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Obelisk of the city of Aswan
Granite quarries, located along the banks of the Nile in the city of Aswan (Aswan), supplied some of the highest quality stones for the construction of temples, sculptures and monuments…

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Obelisk of the city of Aswan

Granite quarries, located along the banks of the Nile in the city of Aswan (Aswan), supplied some of the highest quality stones for the construction of temples, sculptures and monuments in ancient Egypt. The famous Cleopatra’s Needle monument, now in London, and several objects in the pyramids of Khufu, Khafre and Giza were built from stones mined in Aswan.
In the northern region of the Aswan stone quarries lies on the side of the unfinished obelisk. It was believed that this is the highest and largest obelisk ever created in ancient Egypt. Unfortunately, the obelisk was never completed. During the carving in the granite cracks began to appear, which forced to abandon the project. Since the cutters carved it straight from the rock, you can find a place where exactly this happened 3,500 years ago – its underside is still connected to the rock.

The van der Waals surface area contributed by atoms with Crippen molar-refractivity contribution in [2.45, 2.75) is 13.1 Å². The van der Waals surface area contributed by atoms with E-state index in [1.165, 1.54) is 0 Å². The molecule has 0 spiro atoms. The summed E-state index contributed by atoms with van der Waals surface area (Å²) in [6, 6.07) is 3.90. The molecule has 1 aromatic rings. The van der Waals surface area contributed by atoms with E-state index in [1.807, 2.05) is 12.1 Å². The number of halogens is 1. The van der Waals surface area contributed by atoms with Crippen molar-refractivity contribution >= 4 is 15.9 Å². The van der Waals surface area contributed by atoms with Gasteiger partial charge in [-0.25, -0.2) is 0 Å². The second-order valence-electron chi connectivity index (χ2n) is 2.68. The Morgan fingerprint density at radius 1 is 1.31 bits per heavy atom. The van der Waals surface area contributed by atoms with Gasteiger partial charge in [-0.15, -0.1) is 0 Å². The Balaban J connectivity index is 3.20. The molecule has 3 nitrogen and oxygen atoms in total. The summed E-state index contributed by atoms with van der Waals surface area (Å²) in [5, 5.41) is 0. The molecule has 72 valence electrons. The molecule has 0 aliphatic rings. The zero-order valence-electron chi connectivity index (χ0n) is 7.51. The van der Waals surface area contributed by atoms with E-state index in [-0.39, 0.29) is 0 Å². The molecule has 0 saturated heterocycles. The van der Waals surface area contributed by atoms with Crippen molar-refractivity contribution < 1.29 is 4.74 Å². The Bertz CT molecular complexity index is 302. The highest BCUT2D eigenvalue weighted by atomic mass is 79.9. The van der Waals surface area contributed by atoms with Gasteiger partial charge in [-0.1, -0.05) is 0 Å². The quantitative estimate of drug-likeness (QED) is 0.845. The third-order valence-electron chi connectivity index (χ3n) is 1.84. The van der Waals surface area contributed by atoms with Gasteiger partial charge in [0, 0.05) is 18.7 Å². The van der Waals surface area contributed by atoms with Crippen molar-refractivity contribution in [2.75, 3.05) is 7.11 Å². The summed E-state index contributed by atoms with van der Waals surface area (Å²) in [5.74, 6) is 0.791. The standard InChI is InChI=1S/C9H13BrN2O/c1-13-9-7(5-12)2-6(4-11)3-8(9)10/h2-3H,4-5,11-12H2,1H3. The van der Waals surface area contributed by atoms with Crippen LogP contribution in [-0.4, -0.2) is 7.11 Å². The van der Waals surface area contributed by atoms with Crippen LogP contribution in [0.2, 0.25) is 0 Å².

It is believed that the obelisk began to cut, and then thrown during the reign of Queen Hatshepsut in the 15th century BC. Perhaps the obelisk was ordered as a supplement to the Lateran Obelisk (Lateran Obelisk), which first stood in the Karnak Temple (Karnak Temple) in Egypt, but later the Romans sent it to Rome. If this obelisk were completed, it would reach about 42 m in height and would be the heaviest obelisk ever created in ancient Egypt.
The unfinished obelisk reveals unusual information about the ancient Egyptian methods of working with stone, since the scratches left by working tools can still be seen on its surface. Ocher-drawn lines were also found on the surface, probably to indicate the places where workers were supposed to cut granite.
Archaeologists believe that the ancient Egyptians used small balls from Dolerite, which is a kind of rock that is harder than granite, to cut stone. As soon as the sides of the obelisk were cut down in the rock, it should be separated from the rock. For this, small cavities were cut out in the rock mass along the line of the desired separation, and wooden wedges were inserted into these cavities. Then the wood was heavily moistened with water until it expanded, as a result of which the rock cracked along pre-cut lines and, finally, separated from the base.
The whole quarry now serves as an open-air museum and is organized in order to preserve these objects as the archaeological treasures of the country.

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